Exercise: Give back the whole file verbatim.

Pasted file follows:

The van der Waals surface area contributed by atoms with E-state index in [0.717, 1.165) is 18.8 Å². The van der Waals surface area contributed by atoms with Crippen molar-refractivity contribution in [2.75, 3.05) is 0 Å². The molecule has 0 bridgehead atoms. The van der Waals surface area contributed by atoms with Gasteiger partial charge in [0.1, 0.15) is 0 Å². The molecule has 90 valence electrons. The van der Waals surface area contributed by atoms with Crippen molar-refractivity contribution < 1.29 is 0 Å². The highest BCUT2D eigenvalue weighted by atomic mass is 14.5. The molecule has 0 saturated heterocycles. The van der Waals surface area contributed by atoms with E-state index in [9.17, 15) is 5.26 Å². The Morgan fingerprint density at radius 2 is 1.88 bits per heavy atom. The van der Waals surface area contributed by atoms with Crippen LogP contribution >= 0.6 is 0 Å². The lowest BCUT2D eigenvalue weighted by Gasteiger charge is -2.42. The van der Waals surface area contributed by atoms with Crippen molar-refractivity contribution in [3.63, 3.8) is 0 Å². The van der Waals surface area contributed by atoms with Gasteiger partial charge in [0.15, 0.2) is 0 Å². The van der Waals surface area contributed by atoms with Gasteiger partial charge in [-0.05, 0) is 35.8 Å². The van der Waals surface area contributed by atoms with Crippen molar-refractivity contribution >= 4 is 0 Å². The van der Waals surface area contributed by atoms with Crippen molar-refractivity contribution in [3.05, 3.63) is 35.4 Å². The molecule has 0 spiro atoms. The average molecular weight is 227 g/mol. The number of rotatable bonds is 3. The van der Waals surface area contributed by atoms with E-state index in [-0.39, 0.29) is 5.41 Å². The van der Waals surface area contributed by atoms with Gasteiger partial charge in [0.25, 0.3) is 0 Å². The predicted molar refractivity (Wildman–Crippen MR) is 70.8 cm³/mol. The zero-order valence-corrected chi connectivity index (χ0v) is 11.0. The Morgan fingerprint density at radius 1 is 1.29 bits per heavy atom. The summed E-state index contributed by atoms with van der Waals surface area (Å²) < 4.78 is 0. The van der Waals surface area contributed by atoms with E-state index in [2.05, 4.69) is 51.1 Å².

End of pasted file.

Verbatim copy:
The van der Waals surface area contributed by atoms with E-state index in [0.717, 1.165) is 18.8 Å². The van der Waals surface area contributed by atoms with Crippen molar-refractivity contribution in [2.75, 3.05) is 0 Å². The molecule has 0 bridgehead atoms. The van der Waals surface area contributed by atoms with Gasteiger partial charge in [0.1, 0.15) is 0 Å². The molecule has 90 valence electrons. The van der Waals surface area contributed by atoms with Crippen molar-refractivity contribution < 1.29 is 0 Å². The highest BCUT2D eigenvalue weighted by atomic mass is 14.5. The molecule has 0 saturated heterocycles. The van der Waals surface area contributed by atoms with E-state index in [9.17, 15) is 5.26 Å². The Morgan fingerprint density at radius 2 is 1.88 bits per heavy atom. The van der Waals surface area contributed by atoms with Crippen LogP contribution >= 0.6 is 0 Å². The lowest BCUT2D eigenvalue weighted by Gasteiger charge is -2.42. The van der Waals surface area contributed by atoms with Crippen molar-refractivity contribution in [3.63, 3.8) is 0 Å². The van der Waals surface area contributed by atoms with Gasteiger partial charge in [0.15, 0.2) is 0 Å². The van der Waals surface area contributed by atoms with Gasteiger partial charge in [-0.05, 0) is 35.8 Å². The van der Waals surface area contributed by atoms with Crippen molar-refractivity contribution >= 4 is 0 Å². The van der Waals surface area contributed by atoms with Crippen molar-refractivity contribution in [3.05, 3.63) is 35.4 Å². The molecule has 0 spiro atoms. The average molecular weight is 227 g/mol. The number of rotatable bonds is 3. The van der Waals surface area contributed by atoms with E-state index in [-0.39, 0.29) is 5.41 Å². The van der Waals surface area contributed by atoms with Gasteiger partial charge in [0.25, 0.3) is 0 Å². The predicted molar refractivity (Wildman–Crippen MR) is 70.8 cm³/mol. The zero-order valence-corrected chi connectivity index (χ0v) is 11.0. The Morgan fingerprint density at radius 1 is 1.29 bits per heavy atom. The summed E-state index contributed by atoms with van der Waals surface area (Å²) < 4.78 is 0. The van der Waals surface area contributed by atoms with E-state index in [2.05, 4.69) is 51.1 Å².